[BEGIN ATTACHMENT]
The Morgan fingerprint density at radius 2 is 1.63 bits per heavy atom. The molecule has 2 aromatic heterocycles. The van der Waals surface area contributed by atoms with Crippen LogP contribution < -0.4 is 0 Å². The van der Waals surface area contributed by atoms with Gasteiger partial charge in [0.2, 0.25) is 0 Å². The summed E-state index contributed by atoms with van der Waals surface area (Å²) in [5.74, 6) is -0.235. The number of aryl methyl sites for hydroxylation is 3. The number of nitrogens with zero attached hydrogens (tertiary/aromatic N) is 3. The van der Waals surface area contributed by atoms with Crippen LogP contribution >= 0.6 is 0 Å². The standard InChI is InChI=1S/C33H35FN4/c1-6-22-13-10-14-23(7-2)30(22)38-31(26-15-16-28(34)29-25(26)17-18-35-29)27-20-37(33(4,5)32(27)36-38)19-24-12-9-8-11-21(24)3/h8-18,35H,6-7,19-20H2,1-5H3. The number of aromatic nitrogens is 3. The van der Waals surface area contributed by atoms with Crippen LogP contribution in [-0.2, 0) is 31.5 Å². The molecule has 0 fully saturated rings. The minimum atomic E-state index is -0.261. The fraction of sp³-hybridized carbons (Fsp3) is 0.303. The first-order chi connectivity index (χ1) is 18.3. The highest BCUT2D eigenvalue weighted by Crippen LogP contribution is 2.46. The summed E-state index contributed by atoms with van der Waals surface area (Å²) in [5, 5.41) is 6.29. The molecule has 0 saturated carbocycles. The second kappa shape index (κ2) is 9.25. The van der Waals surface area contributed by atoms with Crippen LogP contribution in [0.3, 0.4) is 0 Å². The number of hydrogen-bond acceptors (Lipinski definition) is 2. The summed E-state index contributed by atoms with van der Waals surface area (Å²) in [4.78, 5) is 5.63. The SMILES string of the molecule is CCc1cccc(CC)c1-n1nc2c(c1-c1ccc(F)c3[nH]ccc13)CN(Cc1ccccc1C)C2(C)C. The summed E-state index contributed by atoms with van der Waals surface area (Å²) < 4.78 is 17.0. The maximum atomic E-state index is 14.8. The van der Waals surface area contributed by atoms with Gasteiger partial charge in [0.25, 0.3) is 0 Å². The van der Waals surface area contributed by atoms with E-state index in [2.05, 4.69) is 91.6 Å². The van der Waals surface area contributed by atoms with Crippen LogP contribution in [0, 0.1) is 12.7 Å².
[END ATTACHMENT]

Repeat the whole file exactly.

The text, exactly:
The Morgan fingerprint density at radius 2 is 1.63 bits per heavy atom. The molecule has 2 aromatic heterocycles. The van der Waals surface area contributed by atoms with Crippen LogP contribution < -0.4 is 0 Å². The van der Waals surface area contributed by atoms with Gasteiger partial charge in [0.2, 0.25) is 0 Å². The summed E-state index contributed by atoms with van der Waals surface area (Å²) in [5.74, 6) is -0.235. The number of aryl methyl sites for hydroxylation is 3. The number of nitrogens with zero attached hydrogens (tertiary/aromatic N) is 3. The van der Waals surface area contributed by atoms with Crippen LogP contribution >= 0.6 is 0 Å². The standard InChI is InChI=1S/C33H35FN4/c1-6-22-13-10-14-23(7-2)30(22)38-31(26-15-16-28(34)29-25(26)17-18-35-29)27-20-37(33(4,5)32(27)36-38)19-24-12-9-8-11-21(24)3/h8-18,35H,6-7,19-20H2,1-5H3. The number of aromatic nitrogens is 3. The van der Waals surface area contributed by atoms with Crippen LogP contribution in [-0.2, 0) is 31.5 Å². The molecule has 0 fully saturated rings. The minimum atomic E-state index is -0.261. The fraction of sp³-hybridized carbons (Fsp3) is 0.303. The first-order chi connectivity index (χ1) is 18.3. The highest BCUT2D eigenvalue weighted by Crippen LogP contribution is 2.46. The summed E-state index contributed by atoms with van der Waals surface area (Å²) in [5, 5.41) is 6.29. The molecule has 0 saturated carbocycles. The second kappa shape index (κ2) is 9.25. The van der Waals surface area contributed by atoms with Crippen LogP contribution in [0.3, 0.4) is 0 Å². The number of hydrogen-bond acceptors (Lipinski definition) is 2. The summed E-state index contributed by atoms with van der Waals surface area (Å²) in [4.78, 5) is 5.63. The SMILES string of the molecule is CCc1cccc(CC)c1-n1nc2c(c1-c1ccc(F)c3[nH]ccc13)CN(Cc1ccccc1C)C2(C)C. The summed E-state index contributed by atoms with van der Waals surface area (Å²) < 4.78 is 17.0. The maximum atomic E-state index is 14.8. The van der Waals surface area contributed by atoms with Gasteiger partial charge in [0.25, 0.3) is 0 Å². The van der Waals surface area contributed by atoms with E-state index in [2.05, 4.69) is 91.6 Å². The van der Waals surface area contributed by atoms with Crippen LogP contribution in [0, 0.1) is 12.7 Å².